Is diversity of opinion boon or bane for Islamic finance?

Market participants gathered for a conference at Thomson Reuters’ London headquarters earlier this week discussed the need for more convergence in the industry estimated to be worth $1 trillion.

Of particular focus was the role of sharia scholars who rule on whether investment products are in line with Islamic teachings.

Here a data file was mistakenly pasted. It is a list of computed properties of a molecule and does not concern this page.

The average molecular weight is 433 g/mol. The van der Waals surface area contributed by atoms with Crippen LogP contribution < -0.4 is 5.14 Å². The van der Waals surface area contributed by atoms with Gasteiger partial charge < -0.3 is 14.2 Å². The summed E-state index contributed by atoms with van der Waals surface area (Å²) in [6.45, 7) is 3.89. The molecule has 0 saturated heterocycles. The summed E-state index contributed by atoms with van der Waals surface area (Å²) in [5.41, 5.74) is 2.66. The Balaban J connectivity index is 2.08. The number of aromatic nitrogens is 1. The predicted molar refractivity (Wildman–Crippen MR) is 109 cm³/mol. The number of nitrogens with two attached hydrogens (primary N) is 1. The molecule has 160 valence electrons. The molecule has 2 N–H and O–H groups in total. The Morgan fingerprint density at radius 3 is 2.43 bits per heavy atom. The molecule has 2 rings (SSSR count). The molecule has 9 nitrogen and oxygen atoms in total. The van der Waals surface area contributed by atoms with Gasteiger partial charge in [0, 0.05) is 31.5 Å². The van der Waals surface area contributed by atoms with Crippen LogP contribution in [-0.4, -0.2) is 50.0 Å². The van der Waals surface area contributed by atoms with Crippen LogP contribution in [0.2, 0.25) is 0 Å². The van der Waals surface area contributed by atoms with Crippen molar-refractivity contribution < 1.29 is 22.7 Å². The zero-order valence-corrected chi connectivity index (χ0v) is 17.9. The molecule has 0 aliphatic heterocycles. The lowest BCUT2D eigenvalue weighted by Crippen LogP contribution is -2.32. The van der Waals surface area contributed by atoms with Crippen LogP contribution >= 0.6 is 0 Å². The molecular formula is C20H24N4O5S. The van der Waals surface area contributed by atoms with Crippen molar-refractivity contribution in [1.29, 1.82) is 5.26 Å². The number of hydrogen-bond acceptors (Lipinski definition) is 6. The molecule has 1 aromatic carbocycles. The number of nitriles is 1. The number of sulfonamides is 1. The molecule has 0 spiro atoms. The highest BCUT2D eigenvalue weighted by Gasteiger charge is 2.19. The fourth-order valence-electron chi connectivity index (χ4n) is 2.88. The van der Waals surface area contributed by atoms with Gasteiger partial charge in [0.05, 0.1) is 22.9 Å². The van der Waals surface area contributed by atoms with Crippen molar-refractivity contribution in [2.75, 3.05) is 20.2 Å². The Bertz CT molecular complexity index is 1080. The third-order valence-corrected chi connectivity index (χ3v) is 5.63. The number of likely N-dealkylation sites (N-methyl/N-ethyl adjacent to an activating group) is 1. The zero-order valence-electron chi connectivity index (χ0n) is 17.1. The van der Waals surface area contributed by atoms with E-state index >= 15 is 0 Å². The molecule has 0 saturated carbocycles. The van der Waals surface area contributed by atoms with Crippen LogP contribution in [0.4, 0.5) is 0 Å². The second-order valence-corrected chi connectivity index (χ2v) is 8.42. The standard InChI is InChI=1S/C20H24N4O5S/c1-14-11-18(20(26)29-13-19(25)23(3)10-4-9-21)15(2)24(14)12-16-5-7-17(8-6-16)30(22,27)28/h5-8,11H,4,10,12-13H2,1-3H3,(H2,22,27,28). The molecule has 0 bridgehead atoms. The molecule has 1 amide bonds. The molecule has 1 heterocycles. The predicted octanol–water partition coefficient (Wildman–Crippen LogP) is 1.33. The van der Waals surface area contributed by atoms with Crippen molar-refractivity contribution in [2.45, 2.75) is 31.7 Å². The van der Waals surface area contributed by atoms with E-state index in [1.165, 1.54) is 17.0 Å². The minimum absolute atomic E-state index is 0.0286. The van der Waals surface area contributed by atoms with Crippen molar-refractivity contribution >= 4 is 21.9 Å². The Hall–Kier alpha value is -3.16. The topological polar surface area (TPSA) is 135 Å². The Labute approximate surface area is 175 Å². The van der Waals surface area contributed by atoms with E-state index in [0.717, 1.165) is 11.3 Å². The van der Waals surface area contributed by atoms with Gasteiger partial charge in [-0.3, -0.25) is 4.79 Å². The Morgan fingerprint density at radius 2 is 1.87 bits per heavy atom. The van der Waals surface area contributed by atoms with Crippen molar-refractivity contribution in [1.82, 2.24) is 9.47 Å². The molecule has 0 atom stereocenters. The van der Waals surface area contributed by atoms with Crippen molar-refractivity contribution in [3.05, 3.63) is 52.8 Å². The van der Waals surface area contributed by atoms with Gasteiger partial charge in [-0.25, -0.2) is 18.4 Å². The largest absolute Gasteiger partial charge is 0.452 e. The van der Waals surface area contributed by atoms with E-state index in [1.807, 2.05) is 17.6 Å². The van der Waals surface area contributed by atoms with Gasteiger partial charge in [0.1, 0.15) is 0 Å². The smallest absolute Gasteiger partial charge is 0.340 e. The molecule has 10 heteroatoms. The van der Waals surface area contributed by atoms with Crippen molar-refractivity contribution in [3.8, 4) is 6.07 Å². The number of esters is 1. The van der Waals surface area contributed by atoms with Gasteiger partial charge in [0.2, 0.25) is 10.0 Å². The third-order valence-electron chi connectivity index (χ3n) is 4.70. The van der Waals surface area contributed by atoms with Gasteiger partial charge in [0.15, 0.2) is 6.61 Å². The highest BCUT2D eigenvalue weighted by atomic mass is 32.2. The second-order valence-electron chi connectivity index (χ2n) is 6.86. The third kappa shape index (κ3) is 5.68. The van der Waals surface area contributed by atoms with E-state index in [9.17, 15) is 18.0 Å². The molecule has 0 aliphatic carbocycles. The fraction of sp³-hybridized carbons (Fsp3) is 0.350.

“Sharia scholars who sit as advisers have a crucial role to play in retaining public confidence,” Rifaat Ahmed Abdel Karim, secretary general of the Islamic Financial Services Board, an international standards-setting body for the industry, told the forum.

Beyond commonly agreed principles such as the emphasis on shared profit and the prohibition on usury, divergent opinion has emerged among these scholars on issues ranging from financial derivatives and deferred payment contracts.

Last year, the issuance of sukuk or Islamic bonds was hit when the top scholar of an influential industry body declared that about 85 percent of sukuk was un-Islamic.